Surviving the Stage
June 26, 2020 | Updated: May 26, 2022
Most speakers are nervous before they go on stage - even the speakers that are doing this almost every day. Being in front of hundreds of people that watch you and listen to every word you say is not a usual situation. This guide hopefully helps you to be well prepared for this. We want you just to concentrate on one thing: delivering a great talk!
Remember: The audience wants you to succeed. They came to your talk to learn something. Most people are probably happy to sit comfortably and enjoy your talk instead of staying on the stage. Keep that in mind: The audience is full of supportive, friendly people.
Before the talk
Please double or even triple check the agenda. When is your talk? Sometimes conference organizers change the agenda last minute and forget to inform the speakers. Check again and find out what time your talk is scheduled for, even on the very same day of your presentation.
The same applies to your room. Often the organizers of a conference pick rooms based on the people showing interest in your presentation. This can be through an app or on a webpage. Based on the popularity of the sessions that happen at the same time, they might change the room for your talk. To calm your nerves you should also check out where the room is in the building at least one hour before your talk is happening. It could also be a good idea to take a look at the room during a break. How does the setup look like? What microphone do they provide? How many seats are there? What does the stage look like? How bright are the lights? All of this can help you get more comfortable with the speaking situation.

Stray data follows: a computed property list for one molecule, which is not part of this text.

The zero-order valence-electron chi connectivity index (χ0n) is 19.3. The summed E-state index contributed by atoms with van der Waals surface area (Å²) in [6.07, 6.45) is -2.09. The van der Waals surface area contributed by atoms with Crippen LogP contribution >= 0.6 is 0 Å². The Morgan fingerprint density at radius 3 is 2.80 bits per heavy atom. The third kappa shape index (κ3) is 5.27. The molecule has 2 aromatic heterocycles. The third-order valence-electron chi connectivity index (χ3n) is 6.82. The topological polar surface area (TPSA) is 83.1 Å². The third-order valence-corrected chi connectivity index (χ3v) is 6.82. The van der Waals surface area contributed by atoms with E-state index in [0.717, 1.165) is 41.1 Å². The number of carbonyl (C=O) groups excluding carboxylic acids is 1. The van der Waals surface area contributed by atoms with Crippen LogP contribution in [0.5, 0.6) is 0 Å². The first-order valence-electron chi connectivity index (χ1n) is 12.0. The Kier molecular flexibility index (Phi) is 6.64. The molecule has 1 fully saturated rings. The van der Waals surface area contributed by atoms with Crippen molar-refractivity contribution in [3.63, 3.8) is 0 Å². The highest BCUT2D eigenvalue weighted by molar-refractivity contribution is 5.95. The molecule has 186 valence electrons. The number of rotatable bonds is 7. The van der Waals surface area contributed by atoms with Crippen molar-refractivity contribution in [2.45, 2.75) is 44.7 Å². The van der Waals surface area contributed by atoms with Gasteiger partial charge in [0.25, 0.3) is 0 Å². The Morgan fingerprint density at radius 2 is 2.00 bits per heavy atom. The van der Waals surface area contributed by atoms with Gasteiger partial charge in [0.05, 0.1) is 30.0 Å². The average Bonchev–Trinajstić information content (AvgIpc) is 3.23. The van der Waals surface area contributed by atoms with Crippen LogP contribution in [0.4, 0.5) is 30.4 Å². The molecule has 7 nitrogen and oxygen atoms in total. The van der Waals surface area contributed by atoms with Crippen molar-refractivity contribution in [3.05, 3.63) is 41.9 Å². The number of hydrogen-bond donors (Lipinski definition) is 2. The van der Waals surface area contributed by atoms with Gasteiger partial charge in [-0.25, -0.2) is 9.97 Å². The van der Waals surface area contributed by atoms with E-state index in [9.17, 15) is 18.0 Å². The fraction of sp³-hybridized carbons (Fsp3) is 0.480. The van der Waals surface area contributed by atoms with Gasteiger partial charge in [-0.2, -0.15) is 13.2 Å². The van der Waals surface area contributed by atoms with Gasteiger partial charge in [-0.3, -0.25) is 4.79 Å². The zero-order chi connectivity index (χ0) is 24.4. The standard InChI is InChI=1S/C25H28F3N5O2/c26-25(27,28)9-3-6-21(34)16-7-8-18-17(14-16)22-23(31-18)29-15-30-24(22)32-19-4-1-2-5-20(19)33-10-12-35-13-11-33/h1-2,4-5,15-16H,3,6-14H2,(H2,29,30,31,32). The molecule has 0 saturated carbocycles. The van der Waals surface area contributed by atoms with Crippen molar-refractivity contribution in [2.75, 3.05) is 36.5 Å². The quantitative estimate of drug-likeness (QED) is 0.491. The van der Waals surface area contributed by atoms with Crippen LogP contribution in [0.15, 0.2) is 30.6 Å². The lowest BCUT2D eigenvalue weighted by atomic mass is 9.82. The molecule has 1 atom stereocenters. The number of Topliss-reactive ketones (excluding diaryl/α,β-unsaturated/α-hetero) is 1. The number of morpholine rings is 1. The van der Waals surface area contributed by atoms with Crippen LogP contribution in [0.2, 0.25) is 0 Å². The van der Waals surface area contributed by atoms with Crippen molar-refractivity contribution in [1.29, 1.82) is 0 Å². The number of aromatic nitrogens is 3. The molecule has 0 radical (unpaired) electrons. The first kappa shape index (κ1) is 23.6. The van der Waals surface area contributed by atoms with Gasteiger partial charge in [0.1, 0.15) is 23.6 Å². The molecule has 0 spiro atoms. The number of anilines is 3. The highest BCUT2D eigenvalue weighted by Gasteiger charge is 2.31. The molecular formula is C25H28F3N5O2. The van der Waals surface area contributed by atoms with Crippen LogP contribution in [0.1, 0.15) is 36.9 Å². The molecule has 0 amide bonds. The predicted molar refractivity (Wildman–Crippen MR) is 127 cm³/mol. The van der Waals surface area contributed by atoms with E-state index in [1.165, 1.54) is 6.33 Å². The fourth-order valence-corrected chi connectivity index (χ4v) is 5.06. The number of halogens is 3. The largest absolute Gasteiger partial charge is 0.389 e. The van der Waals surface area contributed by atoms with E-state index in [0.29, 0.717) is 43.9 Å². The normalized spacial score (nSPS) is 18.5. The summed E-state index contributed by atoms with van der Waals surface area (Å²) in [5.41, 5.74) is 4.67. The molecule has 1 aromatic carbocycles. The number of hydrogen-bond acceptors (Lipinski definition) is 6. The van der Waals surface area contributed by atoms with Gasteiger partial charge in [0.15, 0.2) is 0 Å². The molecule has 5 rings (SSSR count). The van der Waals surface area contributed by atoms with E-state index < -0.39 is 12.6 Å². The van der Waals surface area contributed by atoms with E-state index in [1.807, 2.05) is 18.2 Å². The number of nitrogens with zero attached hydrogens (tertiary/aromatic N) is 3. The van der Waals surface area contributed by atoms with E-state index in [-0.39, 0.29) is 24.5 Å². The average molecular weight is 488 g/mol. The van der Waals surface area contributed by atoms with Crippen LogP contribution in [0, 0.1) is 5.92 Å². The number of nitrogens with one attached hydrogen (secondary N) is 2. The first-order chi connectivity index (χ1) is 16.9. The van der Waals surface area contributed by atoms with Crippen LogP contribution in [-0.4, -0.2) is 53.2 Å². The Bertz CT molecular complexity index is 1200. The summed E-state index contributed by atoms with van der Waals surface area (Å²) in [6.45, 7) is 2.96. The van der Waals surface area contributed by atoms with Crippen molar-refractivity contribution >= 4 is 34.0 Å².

Be there on time
A rule of thumb is to be in the room at least 15 minutes before your presentation starts. It could take some time to get your microphone adjusted, to connect your laptop, to try out your clicker, etc. There's often a 10+ minute break between talks. Pro tip: Don't wait outside the room if there's a presentation still going on in there. You don't want to lose setup time by letting the attendees out while you can't enter.